Hook up 519 casual
David Duchovny’s Fox Mulder and Gillian Anderson’s Dana Scully now give off a united glow that says to the world, ”We’re right, you’re wrong, back off.” There’s no denying that The X-Files is more uneven these days (that episode where Mulder was remembering past lives was more heartburn commercial than X-File), but this is one series in which such erratic-ness is less a sign of creative exhaustion than of an admirably heedless faith in flaky flukiness.
3 THE LARRY SANDERS SHOW (HBO) Garry Shandling is TV’s purest artist, quietly yet aggressively laboring over an unmatched portrait of show-business egotism.
And, as if in response to the criticism that NYPD seems unable to create a female character who’s not primarily a foil for the men, there seems to be a breakthrough: new addition Jill Kirkendall (Andrea Thompson), a cop who is already looking like the most resonant crime-solving woman since Helen Mirren’s Jane Tennison in Prime Suspect.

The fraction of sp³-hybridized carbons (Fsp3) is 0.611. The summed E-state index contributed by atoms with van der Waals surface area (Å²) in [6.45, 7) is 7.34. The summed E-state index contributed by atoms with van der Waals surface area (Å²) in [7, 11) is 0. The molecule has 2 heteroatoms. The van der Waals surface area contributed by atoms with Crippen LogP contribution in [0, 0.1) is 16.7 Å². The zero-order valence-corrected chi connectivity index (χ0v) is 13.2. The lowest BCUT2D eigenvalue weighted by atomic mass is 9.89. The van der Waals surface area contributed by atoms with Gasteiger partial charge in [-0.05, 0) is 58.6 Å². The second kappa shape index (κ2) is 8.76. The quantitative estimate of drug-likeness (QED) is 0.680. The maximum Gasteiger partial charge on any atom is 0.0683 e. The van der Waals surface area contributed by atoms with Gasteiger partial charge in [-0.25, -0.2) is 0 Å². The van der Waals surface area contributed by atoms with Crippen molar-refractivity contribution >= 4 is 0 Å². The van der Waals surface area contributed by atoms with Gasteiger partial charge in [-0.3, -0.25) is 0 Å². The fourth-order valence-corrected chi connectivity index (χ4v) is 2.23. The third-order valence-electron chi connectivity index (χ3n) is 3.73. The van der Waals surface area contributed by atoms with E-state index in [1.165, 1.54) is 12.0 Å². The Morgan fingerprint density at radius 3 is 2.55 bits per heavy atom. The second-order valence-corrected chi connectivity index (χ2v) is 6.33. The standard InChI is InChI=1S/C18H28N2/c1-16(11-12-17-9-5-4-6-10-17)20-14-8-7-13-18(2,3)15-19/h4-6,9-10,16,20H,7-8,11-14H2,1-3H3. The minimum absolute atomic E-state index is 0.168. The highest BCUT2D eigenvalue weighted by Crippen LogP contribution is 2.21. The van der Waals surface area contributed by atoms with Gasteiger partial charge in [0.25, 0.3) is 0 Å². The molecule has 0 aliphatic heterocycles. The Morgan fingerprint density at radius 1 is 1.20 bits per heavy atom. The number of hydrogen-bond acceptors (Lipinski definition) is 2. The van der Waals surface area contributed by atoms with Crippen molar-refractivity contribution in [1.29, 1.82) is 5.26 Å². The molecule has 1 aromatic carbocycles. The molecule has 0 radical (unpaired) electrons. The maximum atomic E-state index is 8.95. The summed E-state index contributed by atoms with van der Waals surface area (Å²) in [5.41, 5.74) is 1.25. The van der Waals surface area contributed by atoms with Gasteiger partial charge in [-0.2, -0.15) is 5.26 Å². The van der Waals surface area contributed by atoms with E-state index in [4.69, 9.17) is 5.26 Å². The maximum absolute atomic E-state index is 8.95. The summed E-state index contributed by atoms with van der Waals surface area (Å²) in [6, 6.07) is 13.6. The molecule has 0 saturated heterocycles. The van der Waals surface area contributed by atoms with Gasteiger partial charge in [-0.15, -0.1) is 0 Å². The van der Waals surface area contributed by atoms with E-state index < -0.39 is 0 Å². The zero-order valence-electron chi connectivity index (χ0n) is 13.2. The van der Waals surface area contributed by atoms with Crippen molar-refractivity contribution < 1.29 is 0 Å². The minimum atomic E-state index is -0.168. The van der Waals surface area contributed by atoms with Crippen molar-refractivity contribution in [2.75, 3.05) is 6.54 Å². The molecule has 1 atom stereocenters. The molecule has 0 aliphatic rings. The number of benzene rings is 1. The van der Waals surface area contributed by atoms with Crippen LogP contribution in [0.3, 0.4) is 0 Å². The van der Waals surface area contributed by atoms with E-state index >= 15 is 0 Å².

2 THE X-FILES (Fox) The concept most alien to this show — displays of simple human emotions — is what kept The X-Files fresh and intriguing this season.
I laughed at the episode and at the protests — what, from writer-cocreator Larry David you expected warmth?6 FRIENDS (NBC) Overexposure has led to a widespread underrating of this still-excellently written, hilariously performed show.True, Lisa Kudrow’s Phoebe seems stuck in a dumb-chick rut, and David Schwimmer’s Ross is becoming dismayingly sappy.So far, the David-less new season has been uneven but agreeably wacky.
High point thus far: Michael Richards’ Kramer accidentally entering the corporate world and having his entire business career rise and fall in the space of 30 minutes.
You probably don’t remember, but Profit was a wittily bleak show about corporate shark and high-functioning sociopath Jim Profit (the magnificently oily Adrian Pasdar), who’d been raised in a cardboard box and parented by an always-turned-on TV set.